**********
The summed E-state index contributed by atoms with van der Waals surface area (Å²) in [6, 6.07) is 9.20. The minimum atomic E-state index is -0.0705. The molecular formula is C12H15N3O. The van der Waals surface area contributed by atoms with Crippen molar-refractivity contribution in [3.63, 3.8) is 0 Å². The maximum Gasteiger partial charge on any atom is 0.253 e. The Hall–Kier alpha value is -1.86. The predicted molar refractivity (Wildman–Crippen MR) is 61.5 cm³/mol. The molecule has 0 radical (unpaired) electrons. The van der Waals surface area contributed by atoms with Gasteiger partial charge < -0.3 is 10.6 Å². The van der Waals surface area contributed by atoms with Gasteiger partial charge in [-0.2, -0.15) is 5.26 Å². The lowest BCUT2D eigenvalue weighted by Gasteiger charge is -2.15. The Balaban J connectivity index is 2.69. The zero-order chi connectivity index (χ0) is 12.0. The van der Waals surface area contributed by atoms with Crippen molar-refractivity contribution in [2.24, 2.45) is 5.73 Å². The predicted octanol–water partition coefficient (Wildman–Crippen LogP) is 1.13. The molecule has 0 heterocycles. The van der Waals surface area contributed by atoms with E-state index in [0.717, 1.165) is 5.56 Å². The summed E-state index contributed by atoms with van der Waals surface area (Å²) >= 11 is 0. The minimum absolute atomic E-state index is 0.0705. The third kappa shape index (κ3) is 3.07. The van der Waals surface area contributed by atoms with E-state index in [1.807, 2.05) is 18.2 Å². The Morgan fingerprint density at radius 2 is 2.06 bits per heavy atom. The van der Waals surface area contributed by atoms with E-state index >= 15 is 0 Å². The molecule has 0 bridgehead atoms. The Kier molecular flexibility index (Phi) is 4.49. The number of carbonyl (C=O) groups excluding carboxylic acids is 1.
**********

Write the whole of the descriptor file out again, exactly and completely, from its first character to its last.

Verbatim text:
The summed E-state index contributed by atoms with van der Waals surface area (Å²) in [6, 6.07) is 9.20. The minimum atomic E-state index is -0.0705. The molecular formula is C12H15N3O. The van der Waals surface area contributed by atoms with Crippen molar-refractivity contribution in [3.63, 3.8) is 0 Å². The maximum Gasteiger partial charge on any atom is 0.253 e. The Hall–Kier alpha value is -1.86. The predicted molar refractivity (Wildman–Crippen MR) is 61.5 cm³/mol. The molecule has 0 radical (unpaired) electrons. The van der Waals surface area contributed by atoms with Gasteiger partial charge < -0.3 is 10.6 Å². The van der Waals surface area contributed by atoms with Gasteiger partial charge in [-0.2, -0.15) is 5.26 Å². The lowest BCUT2D eigenvalue weighted by Gasteiger charge is -2.15. The Balaban J connectivity index is 2.69. The zero-order chi connectivity index (χ0) is 12.0. The van der Waals surface area contributed by atoms with Crippen molar-refractivity contribution in [2.24, 2.45) is 5.73 Å². The predicted octanol–water partition coefficient (Wildman–Crippen LogP) is 1.13. The molecule has 0 heterocycles. The van der Waals surface area contributed by atoms with E-state index in [0.717, 1.165) is 5.56 Å². The summed E-state index contributed by atoms with van der Waals surface area (Å²) >= 11 is 0. The minimum absolute atomic E-state index is 0.0705. The third kappa shape index (κ3) is 3.07. The van der Waals surface area contributed by atoms with E-state index in [1.807, 2.05) is 18.2 Å². The Morgan fingerprint density at radius 2 is 2.06 bits per heavy atom. The van der Waals surface area contributed by atoms with E-state index >= 15 is 0 Å². The molecule has 0 bridgehead atoms. The Kier molecular flexibility index (Phi) is 4.49. The number of carbonyl (C=O) groups excluding carboxylic acids is 1.